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Miracle on Second Street

     

Yes, Virgina, there is a Santa Claus! The moving tale of Second Street’s rescue and return to the wild brings the Christmas film classic “Miracle on 34th Street” to mind.

 

Second Street:  Rescued from Fisherman's Wharf in Monterey County 

Second Street was named for a nearby cafe where the volunteer involved in the rescue works.  Second Street was definitely in need of help.  He was severely swollen along his left hind flipper and most likely was in pain. It turns out that Second Street had a fractured left tibia and an abscess at the ‘ankle’ on that side. In California sea lions, the tibia lays next to the fibula and a sea lion’s fibula is fairly solid- so this fracture didn’t need a cast or pins.

 

Second Street, open house, CA sea lion
Second Street, a California sea lion from Monterey, was released on December 9, 2010.
© The Marine Mammal Center Volunteer Dina Warren

Veterinarians and volunteers immediately began treating the wound to prevent the spread of infection and give the wound some time to heal.  Additionally, veterinarians worked to get his body weight up by feeding him herring daily.   Soon, he began to show signs of improvement, even gaining back some of the weight he'd lost due to the flipper wound.  Just before he was due to be released, Center veterinarians implanted a loop recorder in Second Street to monitor the heart functions of a normal California sea lion.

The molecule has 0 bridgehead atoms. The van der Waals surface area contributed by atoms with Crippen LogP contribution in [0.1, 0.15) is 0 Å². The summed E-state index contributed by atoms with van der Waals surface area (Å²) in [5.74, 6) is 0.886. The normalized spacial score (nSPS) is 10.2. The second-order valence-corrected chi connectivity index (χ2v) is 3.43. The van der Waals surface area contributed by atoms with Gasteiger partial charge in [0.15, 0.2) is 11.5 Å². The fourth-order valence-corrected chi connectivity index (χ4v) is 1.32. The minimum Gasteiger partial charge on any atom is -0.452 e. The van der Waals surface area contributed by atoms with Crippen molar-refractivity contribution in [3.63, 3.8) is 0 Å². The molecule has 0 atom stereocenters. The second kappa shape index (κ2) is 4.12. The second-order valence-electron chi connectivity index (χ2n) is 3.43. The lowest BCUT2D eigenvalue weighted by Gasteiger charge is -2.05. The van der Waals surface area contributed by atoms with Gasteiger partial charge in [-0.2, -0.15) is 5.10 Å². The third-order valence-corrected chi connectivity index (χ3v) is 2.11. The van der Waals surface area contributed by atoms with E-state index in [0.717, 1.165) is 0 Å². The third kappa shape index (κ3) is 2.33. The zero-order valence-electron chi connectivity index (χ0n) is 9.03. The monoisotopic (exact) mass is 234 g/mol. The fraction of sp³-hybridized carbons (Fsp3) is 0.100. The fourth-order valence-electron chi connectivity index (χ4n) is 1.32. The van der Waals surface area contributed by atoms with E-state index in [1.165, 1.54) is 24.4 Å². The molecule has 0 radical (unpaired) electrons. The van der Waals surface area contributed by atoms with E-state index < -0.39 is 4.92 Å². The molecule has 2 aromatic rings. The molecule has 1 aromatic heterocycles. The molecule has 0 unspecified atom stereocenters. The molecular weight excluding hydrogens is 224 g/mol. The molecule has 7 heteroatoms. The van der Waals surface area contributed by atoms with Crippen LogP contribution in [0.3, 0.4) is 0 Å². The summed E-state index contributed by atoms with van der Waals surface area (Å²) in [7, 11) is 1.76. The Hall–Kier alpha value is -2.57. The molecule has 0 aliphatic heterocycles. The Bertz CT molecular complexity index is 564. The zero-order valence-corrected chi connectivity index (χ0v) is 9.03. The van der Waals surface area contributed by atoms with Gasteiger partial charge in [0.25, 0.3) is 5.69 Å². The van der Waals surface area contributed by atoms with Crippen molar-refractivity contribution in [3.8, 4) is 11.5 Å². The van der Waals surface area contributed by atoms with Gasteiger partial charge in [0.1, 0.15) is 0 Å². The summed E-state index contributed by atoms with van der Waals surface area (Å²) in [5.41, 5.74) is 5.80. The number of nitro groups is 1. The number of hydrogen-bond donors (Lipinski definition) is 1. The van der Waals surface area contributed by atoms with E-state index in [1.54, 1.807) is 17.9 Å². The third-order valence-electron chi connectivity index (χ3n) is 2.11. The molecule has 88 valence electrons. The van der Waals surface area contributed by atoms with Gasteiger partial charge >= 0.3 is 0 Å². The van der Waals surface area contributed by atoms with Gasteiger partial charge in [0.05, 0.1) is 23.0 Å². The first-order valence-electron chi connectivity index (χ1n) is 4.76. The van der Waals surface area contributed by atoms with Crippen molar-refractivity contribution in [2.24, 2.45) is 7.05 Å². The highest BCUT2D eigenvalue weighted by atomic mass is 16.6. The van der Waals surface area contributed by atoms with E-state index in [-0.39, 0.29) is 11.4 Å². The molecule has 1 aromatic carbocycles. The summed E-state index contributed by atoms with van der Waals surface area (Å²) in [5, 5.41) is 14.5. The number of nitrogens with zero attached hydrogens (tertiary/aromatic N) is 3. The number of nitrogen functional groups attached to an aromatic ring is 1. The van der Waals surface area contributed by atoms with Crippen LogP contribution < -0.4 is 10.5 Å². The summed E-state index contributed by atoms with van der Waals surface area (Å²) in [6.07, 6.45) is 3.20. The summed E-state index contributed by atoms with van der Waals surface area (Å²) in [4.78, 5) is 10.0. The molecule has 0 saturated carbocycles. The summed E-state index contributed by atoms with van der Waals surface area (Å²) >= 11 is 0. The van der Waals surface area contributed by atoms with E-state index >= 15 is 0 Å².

Now, almost exactly a month later, Second Street was able to return back to his ocean home on December 9 with both of his flippers working properly.  Miraculously, he’ll be in better shape to navigate the waters, compete for food and escape predators.  Even better, Second Street is getting home just in time for the holidays!

Happily, Second Street did not return home to the ocean alone.  Two other California sea lion patients from the Center accompanied him back to the wild on December 9:  Taylors Day and Dobby.

Taylors Day:  Rescued from Rio Del Mar Beach in Santa Cruz County

Taylors Day was named for a little girl (Taylor) who was having a birthday party on the beach that day. A juvenile male California sea lion, Taylors Day was treated for leptospirosis.  Leptospirosis is a bacterial infection of the kidneys.  In fact, the disease can cause permanent kidney damage if left untreated.  California sea lions with leptospirosis can even die from the disease.    Fortunately for Taylors Day, the Center treated him for leptospirosis and he was able to return to the ocean with Second Street and Dobby.  The Center veterinarians also implanted a loop recorder in Taylors Day to monitor his heart function.

Dobby:  Rescued from Fitzgerald Marine Reserve in San Mateo County 

Usually it’s the elves, Santa’s helpers, who are the ones doing the assisting.  In this case – California sea lion Dobby, that is – it was the house-elf himself who needed some aid!

Dobby was first spotted at Fitzgerald Marine Reserve.  A male juvenile California sea lion, Dobby was extremely lethargic and non-responsive.  The Marine Mammal Center rescued Dobby on November 15 in Moss Beach, San Mateo County.  Dobby was treated for malnutrition.  Once he had a chance to rest and recuperate, Dobby regained enough weight to join Second Street and Taylors Day in their return to the ocean at Rodeo Beach in the Marin Headlands in Sausalito, California.

 

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